Processing partners with whom the Morris Mohawk Gaming Group does business are sophisticated organizations that are perfectly clear as to the actual facts of these cases and their contexts. They are unfazed by such media hype and Morris Mohawk wishes to ensure that its customers are similarly informed. Customer deposits are safe and every player has and will always be paid.

Alwyn Morris
C.E.O.
Morris Mohawk Gaming Group
 

Cool Hand Luke

Dormant account
US online gaming

Well now I wonder if this is the start of the end for all US players as far as casino and poker gaming goes.Now none of the US players will not get any of there winnings and probably lose the money from there accounts as well.But the good news is it sounds like Bodog is on its way down
 

dominique

Dormant account
According to the Mohawks it is just sensationalist and incorrect reporting and nothing more:

The facts are these: the first of these cases – relating to a seizure of funds from a processor known as JBL Services – happened some time ago and has absolutely nothing to do with the current payment processing challenges being experienced in the US. The constraints being experienced by payment processors in the US are universal in that region and not specific to any particular processor or site. Also, note that not one single player failed to get paid when this processor was disrupted.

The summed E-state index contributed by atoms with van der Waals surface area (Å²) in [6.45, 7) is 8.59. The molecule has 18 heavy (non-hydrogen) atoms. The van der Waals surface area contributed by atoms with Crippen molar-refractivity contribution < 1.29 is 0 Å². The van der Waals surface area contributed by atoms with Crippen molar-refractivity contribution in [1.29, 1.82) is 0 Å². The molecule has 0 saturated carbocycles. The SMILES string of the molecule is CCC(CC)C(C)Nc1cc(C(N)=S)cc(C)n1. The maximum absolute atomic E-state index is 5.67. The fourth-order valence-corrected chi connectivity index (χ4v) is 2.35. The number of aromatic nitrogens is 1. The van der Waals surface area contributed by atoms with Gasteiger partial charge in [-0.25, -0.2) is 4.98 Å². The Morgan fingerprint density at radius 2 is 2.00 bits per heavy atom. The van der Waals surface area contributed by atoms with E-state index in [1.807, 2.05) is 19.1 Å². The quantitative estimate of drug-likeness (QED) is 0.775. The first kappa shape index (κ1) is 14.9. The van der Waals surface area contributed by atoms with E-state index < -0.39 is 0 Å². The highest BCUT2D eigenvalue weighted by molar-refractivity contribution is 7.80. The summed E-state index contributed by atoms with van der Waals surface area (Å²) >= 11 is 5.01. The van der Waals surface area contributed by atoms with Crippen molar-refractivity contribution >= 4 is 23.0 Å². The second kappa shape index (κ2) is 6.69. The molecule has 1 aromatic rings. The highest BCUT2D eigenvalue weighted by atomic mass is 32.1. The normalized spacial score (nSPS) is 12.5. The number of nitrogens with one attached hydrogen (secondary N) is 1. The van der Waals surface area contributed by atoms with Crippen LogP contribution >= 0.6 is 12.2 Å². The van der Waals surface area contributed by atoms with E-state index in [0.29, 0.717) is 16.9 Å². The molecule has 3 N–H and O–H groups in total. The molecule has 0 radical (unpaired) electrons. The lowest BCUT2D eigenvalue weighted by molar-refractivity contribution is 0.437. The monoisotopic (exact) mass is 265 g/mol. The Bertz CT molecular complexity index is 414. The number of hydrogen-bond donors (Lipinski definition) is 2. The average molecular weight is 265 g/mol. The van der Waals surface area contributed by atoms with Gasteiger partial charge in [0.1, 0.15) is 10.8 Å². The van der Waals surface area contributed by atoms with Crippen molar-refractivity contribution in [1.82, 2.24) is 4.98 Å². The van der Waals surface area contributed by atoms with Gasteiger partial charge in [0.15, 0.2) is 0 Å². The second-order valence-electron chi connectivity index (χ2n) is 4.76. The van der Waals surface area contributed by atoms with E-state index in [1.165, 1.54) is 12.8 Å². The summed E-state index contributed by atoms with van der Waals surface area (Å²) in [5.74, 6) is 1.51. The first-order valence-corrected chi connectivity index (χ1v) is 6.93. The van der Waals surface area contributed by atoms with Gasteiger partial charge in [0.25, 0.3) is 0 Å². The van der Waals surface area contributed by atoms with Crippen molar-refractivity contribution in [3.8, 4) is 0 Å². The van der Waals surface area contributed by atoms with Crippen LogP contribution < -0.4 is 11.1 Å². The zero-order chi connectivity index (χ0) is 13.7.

The second case refers to a payment processor known as Zippayments.com and seizure of funds from this processor’s bank accounts in Nevada. The article falsely implies – but notably does not go so far as to state - that $9.9M seized from Zippayment’s Nevada bank accounts were funds on account for “Bodog”. This is simply false.
That makes the entire news incorrect and BS.
 

NASHVEGAS

Banned User - flamming, disrespecting admin,
From my mailbox:
With all due respect Dom as I realize in this case you are simply the messenger but I could not even complete the Morris response without Absolute Poker's responses coming to mind for whatever reason as well as Calvin's blog responses to the 1st Technology patent lawsuit coming to mind as well.....That said, I learned long ago the media often gets the story wrong.....Will try to find the legal pleadings!!
 
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pokeraddict

Webmaster
It would make sense that the 9.9 million could be what was taken from Zip. That amount could be the combined loss of all that were using that processor. Bodog could just be one of the bigger customers. Since Forbes printed it maybe they are figuring there is some value in naming Bodog after their story about Ayre earlier.
 

pokeraddict

Webmaster
After reading the actual complaints it seems this is entirely directed at Bodog, not other online gambling businesses. Bodog must be named 100 times in the complaint. The investigation dates back to 2006.